Notes are just placeholders for more complex thoughts, and are only intrinsically useful when they are:
- self-contained, self-explanatory, or transcribed; and
- readable at a later date.
What you need is a process for organizing short-term, project-related information into a long-term storage format that carries context and supports information retrieval. Your tool chain (whether it's paper-and-pencil or something more complex) must support your process.
Think Process, Not Tools
First of all, as you are already aware, part of your problem is not having a methodology or process rather than a lack of tools. There are many schools of thought on how to take notes, and an exhaustive list would be out of scope for a Q&A site.
Your choice of Cornell Notes seems more suitable for studying than for information tracking, but that doesn't mean it can't work for you. However, a few other options include:
- Minds maps.
- Free-form notes in a central location, e.g. a composition book, with meta-data like names or dates at the top. I often use this technique myself.
- Time-stamped entries in a log file. For example, you can use Windows Notepad to create time-stamped log entries.
- Notebook-style applications like Tomboy, the OS X built-in Notes app, EverNote, MS OneNote, Google Keep, and so on. The list is quite long; picking one is a matter of subjective preference, and software recommendations are out of scope for most of Stack Exchange except for Software Recommendations Stack Exchange.
Think Retrieval, Not Format
While it's nice to have a standardized format for your notes such as standardized headers, time-stamps, or categories, the real issue you're facing is that you don't have a sensible organizational system or a data retrieval system. Your information-tracking process needs both.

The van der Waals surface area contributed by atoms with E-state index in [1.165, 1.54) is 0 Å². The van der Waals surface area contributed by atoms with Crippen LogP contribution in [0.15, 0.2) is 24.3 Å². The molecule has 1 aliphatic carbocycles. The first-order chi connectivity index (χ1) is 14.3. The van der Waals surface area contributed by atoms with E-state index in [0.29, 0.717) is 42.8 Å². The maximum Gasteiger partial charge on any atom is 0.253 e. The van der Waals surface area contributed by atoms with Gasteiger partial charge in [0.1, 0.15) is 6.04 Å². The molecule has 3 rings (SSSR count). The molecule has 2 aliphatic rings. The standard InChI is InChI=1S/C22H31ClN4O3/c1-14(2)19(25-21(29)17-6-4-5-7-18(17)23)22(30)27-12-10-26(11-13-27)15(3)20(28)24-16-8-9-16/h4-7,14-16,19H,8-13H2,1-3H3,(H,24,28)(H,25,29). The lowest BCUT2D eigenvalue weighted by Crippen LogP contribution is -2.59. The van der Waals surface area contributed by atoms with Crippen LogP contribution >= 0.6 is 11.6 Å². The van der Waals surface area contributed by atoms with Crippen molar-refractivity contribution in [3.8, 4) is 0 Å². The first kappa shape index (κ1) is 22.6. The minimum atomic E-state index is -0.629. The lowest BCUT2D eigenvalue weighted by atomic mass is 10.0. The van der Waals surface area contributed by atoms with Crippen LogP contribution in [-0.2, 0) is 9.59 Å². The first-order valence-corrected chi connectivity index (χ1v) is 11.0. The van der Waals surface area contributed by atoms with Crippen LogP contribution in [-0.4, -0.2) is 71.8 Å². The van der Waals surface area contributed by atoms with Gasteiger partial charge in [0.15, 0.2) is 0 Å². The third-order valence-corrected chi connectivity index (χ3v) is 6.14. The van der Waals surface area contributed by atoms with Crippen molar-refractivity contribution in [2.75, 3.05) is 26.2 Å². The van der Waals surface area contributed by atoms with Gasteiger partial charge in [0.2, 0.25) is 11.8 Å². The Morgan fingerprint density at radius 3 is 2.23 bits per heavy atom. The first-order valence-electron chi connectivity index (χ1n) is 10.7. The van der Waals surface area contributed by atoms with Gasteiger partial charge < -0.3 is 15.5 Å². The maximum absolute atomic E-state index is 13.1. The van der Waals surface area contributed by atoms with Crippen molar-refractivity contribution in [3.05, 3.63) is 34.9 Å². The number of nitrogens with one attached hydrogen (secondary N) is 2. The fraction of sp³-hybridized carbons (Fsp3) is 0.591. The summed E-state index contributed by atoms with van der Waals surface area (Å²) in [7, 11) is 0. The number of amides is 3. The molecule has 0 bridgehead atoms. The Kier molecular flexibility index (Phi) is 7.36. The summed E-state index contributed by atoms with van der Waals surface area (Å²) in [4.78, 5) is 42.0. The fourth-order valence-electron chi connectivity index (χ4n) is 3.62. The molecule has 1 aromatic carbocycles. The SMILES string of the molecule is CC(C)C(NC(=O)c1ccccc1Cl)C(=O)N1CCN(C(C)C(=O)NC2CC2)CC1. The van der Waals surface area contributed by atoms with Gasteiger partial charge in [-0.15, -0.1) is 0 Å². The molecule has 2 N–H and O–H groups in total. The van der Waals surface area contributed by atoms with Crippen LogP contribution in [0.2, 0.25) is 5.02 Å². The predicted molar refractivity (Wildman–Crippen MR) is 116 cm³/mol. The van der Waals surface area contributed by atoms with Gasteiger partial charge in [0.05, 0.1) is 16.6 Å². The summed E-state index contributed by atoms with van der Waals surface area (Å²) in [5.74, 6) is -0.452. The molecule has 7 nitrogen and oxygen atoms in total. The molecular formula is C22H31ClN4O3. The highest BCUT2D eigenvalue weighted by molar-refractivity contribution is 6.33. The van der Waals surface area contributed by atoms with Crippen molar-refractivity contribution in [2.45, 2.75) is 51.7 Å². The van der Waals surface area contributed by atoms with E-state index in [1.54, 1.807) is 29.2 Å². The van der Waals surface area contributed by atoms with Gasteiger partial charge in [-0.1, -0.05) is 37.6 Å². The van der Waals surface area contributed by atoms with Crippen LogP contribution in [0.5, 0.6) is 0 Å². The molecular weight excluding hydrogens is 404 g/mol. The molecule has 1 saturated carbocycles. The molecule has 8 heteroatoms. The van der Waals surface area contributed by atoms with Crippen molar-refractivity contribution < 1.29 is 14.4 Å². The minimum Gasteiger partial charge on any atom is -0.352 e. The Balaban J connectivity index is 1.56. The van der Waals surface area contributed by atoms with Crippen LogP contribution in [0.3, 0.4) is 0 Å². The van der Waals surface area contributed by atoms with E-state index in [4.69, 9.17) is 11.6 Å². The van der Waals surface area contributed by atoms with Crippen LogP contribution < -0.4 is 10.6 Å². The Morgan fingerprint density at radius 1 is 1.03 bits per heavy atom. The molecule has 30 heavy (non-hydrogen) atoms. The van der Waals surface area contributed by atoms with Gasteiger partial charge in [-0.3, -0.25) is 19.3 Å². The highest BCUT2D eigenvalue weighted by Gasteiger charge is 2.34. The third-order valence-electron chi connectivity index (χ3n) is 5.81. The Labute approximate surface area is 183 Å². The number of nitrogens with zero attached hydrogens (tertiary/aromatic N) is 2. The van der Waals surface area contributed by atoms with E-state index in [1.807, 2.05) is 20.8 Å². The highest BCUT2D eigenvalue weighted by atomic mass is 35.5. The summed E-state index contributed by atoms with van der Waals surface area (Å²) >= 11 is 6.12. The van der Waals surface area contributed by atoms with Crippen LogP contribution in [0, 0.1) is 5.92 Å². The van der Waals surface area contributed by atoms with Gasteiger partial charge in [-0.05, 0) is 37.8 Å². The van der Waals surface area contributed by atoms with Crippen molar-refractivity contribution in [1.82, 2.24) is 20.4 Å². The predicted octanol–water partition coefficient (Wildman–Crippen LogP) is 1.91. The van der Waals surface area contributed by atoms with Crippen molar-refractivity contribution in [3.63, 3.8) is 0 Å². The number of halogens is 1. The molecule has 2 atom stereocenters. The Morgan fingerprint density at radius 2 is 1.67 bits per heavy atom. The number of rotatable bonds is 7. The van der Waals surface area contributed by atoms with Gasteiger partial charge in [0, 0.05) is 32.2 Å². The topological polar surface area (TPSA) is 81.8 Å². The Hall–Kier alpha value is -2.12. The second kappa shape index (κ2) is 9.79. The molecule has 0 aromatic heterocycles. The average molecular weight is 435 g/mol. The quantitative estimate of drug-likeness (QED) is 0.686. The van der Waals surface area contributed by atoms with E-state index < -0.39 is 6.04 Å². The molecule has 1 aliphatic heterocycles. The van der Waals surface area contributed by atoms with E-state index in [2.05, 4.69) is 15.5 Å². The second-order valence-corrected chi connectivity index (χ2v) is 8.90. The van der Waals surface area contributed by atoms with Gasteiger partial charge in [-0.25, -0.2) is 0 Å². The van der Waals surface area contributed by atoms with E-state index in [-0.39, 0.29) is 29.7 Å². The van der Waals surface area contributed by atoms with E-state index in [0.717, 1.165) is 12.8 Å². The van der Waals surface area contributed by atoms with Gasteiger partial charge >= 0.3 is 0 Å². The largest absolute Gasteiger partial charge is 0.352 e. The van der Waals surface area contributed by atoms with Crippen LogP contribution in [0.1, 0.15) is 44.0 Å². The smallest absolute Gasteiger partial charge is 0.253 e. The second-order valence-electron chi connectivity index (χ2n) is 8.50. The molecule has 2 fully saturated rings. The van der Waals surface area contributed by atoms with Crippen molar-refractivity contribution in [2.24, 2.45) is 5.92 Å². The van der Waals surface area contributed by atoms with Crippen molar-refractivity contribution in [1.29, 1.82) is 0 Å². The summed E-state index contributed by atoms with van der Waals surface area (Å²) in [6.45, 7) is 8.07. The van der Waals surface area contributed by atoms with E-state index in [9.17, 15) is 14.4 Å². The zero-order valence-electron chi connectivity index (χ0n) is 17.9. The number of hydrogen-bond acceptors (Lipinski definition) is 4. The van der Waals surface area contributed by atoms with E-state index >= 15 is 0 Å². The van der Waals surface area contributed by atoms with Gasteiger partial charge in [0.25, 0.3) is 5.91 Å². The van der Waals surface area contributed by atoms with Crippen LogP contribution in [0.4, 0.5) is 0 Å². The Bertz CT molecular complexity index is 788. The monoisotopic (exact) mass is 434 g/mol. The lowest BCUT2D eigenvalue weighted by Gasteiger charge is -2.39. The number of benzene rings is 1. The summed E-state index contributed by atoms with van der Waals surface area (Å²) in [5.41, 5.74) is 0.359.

In general, I find that electronic notes that support free-form searches make information retrieval a snap. In addition, any system that supports free-form reorganization into categories or into some sort of prioritization order (i.e. index cards, Trello cards, Tomboy notes) is often very useful.
The ways you want organize and retrieve your notes should drive your choice of note-taking tools and methodologies. It should never be the other way around.
Notes are generally intended as short-lived shorthand. Whether you use real shorthand, software with with custom keyword expansions or autocomplete (e.g. vim abbreviations), computer-based shorthand systems like KeyScript, or any other kind of note, the secret to making the information useful later is to use your notes as a placeholder and transcribe the information into long form as soon as practical.
As one example, you might use Markdown and Pandoc as follows:
Jot some free-form notes into a Markdown document using a new header (e.g.
#) for each note. For example:
Arch. Disc. w/Bill
Embiggen widget stamper: throughput.
At least daily, go back into your Markdown document and flesh out your placeholder notes into detailed, structured text so that it will make sense later on, especially if you forget the specific context.
Architecture Discussion with Bill Bailey (2015-10-01)
- The current stamper only produces 1.5 widgets per hour.
- Make the widget stamper big enough to product 15k widgets per second.
Use Pandoc (or other similar Markdown rendering tool) to convert the Markdown into an HTML/Word/PDF document, and send the long-form notes around for validation within the team or for storage as a project artifact.
The "magic" here isn't the use of a specific tool, it's in ensuring that your shorthand notes are converted to readable documents (including sufficient context so that they're understandable in the future!) while you still remember what you really meant when you jotted down:
@bill re: story #16
on the back of a napkin, sticky note, or index card.